Mother of 3-year-old killed by flu shares story, advocates for vaccine
'We were kind of that family that said this will never happen to us,' Caylee Donovan says
When Caylee Donovan took her three-year-old daughter Gracie to the hospital, worried her fever had lasted for five days, she was sent home.
"They just said keep her hydrated, keep trying to feed her and wait for the fever to break," she said. "Basically they just ignored us."
Weeks later, Gracie died.
It's been 10 years since Donovan lost her daughter, but she wants to make her family's story public so she can advocate for flu vaccines.
Gracie was diagnosed with influenza after her mother took her back to the doctor repeatedly trying to get help. She was sent to the hospital in Nanaimo, where her family was living at the time, so she could be assessed by pediatricians.
One doctor told Donovan her child didn't have the flu. She was just an angry child. But Donovan said it was because of the fever that she was acting unusually.
When another doctor decided to treat Gracie for the flu, she was relieved. But a couple of days later, Gracie's condition worsened, and she was taken to a hospital in Victoria. It's there that Donovan first learned her daughter might not make it.
"She was put on a ventilator that night and remained on it for 18 days," Donovan said. "She fought it. They had 14 different medications in her little body."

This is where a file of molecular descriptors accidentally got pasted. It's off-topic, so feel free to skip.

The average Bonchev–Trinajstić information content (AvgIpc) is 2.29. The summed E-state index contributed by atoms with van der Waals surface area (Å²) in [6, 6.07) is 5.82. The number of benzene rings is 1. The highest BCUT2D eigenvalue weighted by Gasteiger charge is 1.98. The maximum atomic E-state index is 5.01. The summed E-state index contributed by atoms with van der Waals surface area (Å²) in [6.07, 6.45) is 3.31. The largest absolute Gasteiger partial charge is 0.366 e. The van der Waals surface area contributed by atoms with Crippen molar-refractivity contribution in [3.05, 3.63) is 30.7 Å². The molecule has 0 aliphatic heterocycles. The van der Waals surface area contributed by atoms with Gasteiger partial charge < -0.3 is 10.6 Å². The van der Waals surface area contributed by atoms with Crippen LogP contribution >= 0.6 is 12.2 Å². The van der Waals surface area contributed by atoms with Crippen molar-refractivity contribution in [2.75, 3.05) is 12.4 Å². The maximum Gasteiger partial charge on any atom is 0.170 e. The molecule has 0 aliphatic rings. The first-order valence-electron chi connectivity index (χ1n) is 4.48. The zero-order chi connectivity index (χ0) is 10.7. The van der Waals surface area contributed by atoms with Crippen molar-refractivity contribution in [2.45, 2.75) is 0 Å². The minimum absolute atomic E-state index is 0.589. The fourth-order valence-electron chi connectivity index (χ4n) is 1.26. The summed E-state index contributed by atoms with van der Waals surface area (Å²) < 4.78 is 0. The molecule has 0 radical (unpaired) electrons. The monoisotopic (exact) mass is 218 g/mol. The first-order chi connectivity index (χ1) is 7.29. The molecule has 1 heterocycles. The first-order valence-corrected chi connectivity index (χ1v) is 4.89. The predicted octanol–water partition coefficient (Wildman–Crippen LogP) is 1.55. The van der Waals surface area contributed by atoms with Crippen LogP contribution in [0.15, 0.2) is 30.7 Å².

An abscess formed on Gracie's lung, and between that and the other symptoms she was suffering from, she succumbed to the virus.
"It was hard on us, the family," Donovan said.
"But she's no longer suffering, and, now, I use her story and our family's experience to advocate for having the flu vaccination."
'Things get misconstrued on the Internet'
Donovan wants other parents and people to understand the impact not vaccinating themselves or their children can have. Though her family had been vaccinated for influenza in years prior, they had not yet had the flu shot in 2009 when Gracie fell ill.
"Our family never really got sick. We were kind of that family that said this will never happen to us."
She notices people asking for advice on Facebook and other social media forums and said her biggest piece of advice for others is to get their information about influenza and the flu shot from medical professionals, as opposed to the Internet.
"A lot of things get misconstrued on the Internet," she said.
"It takes one person to say 'there's mercury in a vaccination.' Society, these days, believes those stories and they take it to heart, and, then, they make decisions for their family that might not be in the best interests of their family."
She hopes that by sharing her daughter's story, people will take the virus more seriously.
"I would just like to see people educate themselves legitimately going to their health professionals, going to people who know the truth and can help you make the right decision for you. It may be to get a vaccine and it may be to not get the vaccine."
With files from Audrey Mckinnon